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What is it? 
The Self-employment Income Support Scheme (SEISS) will support self-employed individuals (including members of partnerships) whose income has been negatively impacted by COVID-19. The scheme will provide a grant to self-employed individuals or partnerships, worth 80% of their profits up to a cap of £2,500 per month. 
HMRC will use the average profits from tax returns in 2016-17, 2017-18 and 2018-19 to calculate the size of the grant. The scheme will be open to those where the majority of their income comes from self-employment and who have profits of less than £50,000. The scheme will be open for an initial three months with people able to make their first claim by the beginning of June. 
Am I eligible? 
To be eligible for the scheme you must meet all the criteria below: 
• Be self-employed or a member of partnership; 
• Have lost trading/partnership trading profits due to COVID-19; 
• File a tax return for 2018-19 as self-employed or a member of a trading partnership. Those who have not yet filed for 2018-19 will have an additional 4 weeks from this announcement to do so; 
• Have traded in 2019-20; be currently trading at the point of application (or would be except for COVID 19) and intend to continue to trade in the tax year 2020 to 2021 
• Have trading profits of less than £50,000 and more than half of your total income come from self-employment. This can be with reference to at least one of the following conditions: 
• Your trading profits and total income in 2018/19 
• Your average trading profits and total income across up to the three years between 2016-17, 2017-18, and 2018-19. 
How do I access it? 
Individuals should not contact HMRC now. HMRC will use existing information to check potential eligibility and invite applications once the scheme is operational. HMRC will then pay the grant directly to eligible claimants’ bank account. HMRC is urgently working to deliver the scheme; grants are expected to start to be paid out by beginning of June 2020. For eligible individuals who have not submitted their returns for 2018-19, they will have 4 weeks’ notice from the date of the announcement to file their returns and therefore become eligible for this scheme.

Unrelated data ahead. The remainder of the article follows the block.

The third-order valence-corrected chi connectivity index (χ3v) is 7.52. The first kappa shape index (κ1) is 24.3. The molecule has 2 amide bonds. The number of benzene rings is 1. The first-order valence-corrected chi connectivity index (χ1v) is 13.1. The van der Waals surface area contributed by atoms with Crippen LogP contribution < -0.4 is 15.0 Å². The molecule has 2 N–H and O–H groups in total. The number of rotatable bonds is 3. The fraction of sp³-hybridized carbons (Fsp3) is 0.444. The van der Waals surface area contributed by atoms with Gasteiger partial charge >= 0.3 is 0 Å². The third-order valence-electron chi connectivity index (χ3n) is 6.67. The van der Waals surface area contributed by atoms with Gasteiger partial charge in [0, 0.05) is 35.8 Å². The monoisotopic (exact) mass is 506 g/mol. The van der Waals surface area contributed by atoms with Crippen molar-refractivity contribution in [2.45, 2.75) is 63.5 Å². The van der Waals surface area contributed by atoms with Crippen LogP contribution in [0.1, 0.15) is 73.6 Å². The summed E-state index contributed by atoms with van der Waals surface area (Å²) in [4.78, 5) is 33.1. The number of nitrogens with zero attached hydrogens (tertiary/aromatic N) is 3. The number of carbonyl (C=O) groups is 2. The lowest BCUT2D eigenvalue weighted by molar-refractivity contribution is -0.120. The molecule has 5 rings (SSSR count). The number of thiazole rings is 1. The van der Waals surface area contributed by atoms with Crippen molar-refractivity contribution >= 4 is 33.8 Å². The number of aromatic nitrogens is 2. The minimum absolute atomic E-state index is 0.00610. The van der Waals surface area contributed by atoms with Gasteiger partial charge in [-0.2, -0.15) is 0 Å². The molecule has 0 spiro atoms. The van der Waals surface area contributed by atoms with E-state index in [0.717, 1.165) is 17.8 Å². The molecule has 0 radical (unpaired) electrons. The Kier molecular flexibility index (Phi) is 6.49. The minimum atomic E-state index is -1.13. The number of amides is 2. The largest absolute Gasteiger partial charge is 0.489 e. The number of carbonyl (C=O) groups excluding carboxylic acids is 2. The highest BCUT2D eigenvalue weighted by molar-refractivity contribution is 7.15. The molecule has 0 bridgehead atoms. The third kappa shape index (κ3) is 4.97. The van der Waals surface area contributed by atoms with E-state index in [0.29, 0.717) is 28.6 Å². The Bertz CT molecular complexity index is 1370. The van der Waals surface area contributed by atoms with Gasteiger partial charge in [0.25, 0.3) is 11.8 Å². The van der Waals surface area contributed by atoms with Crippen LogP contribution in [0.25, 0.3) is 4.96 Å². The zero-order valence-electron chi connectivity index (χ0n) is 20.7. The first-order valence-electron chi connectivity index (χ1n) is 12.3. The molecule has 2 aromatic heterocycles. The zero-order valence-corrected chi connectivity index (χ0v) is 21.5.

When can I access it? 
HMRC state they are urgently working to deliver the scheme; grants are expected to start to be paid by the beginning of June 2020. This time is necessary to ensure that the scheme is both deliverable and fair. In the interim the self-employed will still able eligible for other government support including more generous universal credit and business continuity loans. 
Frequently Asked Questions 
What happens to individuals whose 2018/19 profits are very different to what they would have expected to make this year? 
The government can only act on the most recently available data. This is from the 2018/19 tax year. To try to provide the most accurate possible estimate of self-employed income, they can look at average profits over 16/17, 17/18 and 18/19. 
What about those who haven’t filed their 2018/19 tax return yet?